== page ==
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7 Things to Know About Medicaid-Sponsored Home Care

Written by Chacour Koop
5 minute readLast updated November 29, 2022
Reviewed by Letha Sgritta McDowellLetha Sgritta McDowell is an attorney practicing in both Virginia and North Carolina. She is a fellow of the American College of Trusts and Estates Council, a certified elder law attorney, and a past president of the National Academy of Elder Law Attorneys.

For many aging seniors, continuing to live independently in their home becomes challenging as they need more help with everyday activities. Others may even require medical care but prefer not to enter a nursing home. Medicaid can provide assistance with home care and home health care, making these services more affordable. Even though Medicaid is a program that’s subject to federal standards, each state administers its own Medicaid program. As a result, Medicaid coverage and eligibility requirements for in-home care and home health care are different in every state.

Key Takeaways

  1. Home care and home health care are different. Generally, home care is help with everyday tasks, while home health care is provided by medical professionals.
  2. Medicaid can help seniors pay for both types of care. Though eligibility requirements and services vary, each state provides assistance with home care and home health care.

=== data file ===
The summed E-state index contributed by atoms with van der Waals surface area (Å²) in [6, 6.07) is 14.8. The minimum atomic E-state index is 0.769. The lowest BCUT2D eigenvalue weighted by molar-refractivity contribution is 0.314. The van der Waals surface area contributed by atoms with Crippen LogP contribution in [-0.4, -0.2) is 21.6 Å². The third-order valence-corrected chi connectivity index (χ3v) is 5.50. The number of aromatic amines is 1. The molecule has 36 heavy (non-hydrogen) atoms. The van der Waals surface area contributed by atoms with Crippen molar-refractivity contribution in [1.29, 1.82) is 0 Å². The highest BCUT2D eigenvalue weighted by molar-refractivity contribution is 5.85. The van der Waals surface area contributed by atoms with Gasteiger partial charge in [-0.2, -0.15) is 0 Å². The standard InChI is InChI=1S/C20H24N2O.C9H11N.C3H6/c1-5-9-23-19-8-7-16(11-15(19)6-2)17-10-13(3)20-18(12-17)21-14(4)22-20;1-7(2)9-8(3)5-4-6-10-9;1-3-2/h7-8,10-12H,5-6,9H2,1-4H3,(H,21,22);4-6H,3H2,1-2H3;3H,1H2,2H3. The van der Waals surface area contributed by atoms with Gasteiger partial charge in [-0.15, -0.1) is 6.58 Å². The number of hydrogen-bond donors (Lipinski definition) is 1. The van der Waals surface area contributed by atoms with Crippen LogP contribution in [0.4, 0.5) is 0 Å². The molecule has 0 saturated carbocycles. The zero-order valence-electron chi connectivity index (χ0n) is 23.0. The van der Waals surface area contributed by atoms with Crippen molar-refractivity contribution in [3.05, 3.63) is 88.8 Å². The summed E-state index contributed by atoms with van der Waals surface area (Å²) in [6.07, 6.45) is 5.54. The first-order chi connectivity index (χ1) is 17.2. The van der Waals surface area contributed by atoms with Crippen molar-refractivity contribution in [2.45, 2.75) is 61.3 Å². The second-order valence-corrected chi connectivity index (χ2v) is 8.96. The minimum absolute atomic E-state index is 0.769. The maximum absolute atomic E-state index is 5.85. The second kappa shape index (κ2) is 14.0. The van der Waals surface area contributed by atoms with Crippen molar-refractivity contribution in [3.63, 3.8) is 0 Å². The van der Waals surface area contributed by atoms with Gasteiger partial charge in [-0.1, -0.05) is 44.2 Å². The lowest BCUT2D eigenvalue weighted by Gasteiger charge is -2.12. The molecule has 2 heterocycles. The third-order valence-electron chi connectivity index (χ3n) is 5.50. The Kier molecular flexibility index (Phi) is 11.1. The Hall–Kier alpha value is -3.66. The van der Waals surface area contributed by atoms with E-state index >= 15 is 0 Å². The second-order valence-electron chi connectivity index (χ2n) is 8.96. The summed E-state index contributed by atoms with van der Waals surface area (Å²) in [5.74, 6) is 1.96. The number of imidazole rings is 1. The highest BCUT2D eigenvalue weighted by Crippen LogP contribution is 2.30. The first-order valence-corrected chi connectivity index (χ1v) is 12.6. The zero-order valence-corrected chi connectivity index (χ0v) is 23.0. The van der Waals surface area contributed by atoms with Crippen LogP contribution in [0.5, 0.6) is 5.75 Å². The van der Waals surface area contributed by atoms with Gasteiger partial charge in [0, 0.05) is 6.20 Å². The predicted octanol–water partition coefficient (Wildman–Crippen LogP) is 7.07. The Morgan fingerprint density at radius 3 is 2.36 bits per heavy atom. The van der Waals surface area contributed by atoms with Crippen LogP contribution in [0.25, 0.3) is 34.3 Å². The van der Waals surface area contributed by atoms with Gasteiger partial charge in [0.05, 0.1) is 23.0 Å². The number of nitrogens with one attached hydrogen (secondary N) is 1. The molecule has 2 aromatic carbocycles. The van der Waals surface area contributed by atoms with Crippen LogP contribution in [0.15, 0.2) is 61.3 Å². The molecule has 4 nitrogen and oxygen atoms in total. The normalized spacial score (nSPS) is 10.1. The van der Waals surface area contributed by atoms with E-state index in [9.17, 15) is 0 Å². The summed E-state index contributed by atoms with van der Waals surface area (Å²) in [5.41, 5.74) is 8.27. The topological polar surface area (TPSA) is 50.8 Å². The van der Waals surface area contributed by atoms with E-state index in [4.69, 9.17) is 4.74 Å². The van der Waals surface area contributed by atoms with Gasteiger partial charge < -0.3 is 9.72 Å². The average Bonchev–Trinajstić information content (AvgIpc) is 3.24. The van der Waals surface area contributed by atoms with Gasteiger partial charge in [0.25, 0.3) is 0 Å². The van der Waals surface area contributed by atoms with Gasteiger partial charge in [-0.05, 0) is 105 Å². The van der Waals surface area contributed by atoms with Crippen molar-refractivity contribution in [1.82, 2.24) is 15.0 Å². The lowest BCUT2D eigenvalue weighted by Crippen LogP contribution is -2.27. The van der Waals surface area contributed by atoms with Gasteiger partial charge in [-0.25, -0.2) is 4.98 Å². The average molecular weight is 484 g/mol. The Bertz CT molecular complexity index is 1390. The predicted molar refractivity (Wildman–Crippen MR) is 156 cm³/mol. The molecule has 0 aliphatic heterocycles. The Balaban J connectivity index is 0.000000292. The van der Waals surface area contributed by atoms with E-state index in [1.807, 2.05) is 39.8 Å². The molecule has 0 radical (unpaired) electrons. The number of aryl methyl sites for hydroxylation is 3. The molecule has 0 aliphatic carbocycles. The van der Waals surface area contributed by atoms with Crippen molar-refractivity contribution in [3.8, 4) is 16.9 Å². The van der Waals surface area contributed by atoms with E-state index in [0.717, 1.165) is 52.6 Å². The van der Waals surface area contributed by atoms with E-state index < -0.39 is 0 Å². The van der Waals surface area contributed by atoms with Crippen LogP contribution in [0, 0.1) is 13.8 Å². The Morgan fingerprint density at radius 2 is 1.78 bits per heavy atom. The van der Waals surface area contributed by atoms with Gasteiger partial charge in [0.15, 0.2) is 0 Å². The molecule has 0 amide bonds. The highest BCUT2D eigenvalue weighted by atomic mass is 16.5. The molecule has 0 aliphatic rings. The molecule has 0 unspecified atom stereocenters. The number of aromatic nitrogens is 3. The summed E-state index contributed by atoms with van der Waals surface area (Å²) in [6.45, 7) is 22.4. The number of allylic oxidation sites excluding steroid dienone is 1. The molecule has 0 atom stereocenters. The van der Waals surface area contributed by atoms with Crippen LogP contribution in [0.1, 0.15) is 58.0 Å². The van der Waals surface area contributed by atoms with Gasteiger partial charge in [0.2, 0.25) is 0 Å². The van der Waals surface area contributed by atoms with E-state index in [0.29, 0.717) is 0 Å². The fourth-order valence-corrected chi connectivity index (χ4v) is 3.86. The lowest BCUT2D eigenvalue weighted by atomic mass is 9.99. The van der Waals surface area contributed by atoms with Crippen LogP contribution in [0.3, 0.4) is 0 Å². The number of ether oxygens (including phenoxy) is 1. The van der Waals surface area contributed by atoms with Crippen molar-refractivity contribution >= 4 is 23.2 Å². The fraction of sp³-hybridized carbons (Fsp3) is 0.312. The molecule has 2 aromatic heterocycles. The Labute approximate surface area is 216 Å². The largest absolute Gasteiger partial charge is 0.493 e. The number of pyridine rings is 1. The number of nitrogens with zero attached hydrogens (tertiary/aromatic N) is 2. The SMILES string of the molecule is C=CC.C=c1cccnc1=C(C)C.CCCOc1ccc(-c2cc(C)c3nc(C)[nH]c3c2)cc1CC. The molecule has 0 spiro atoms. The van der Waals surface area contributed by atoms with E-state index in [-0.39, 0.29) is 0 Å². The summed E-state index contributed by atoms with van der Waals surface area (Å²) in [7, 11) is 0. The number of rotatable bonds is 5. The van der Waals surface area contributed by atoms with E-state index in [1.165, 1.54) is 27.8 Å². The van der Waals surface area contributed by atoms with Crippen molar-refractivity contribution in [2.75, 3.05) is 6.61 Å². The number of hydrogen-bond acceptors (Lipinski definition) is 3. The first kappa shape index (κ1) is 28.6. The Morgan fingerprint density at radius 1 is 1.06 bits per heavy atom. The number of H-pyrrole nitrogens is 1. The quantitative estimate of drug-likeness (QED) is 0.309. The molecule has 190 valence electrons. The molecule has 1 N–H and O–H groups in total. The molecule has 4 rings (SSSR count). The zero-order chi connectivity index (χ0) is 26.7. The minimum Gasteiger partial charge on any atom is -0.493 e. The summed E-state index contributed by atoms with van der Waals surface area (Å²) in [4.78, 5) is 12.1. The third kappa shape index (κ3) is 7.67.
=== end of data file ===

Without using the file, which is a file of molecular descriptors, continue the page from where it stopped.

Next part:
3. The services are often provided through home and community based Medicaid waivers. Waivers are a way states provide services not normally covered by Medicaid.
  4. Medicaid may pay family members to provide home care. However, each state has different rules, and some don’t offer this benefit.

What’s the difference between home care and home health care?

Although they may seem similar, home care and home health care provide distinctly different services to seniors.

  • Home care offers nonclinical care and assistance with everyday tasks like cooking, cleaning, and grocery shopping.
  • Home health care offers medical care from licensed health care professionals at a patient’s residence. This can include services like medication management, IV therapy, wound dressing, and other services typically available in a hospital setting.

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What are home and community based services?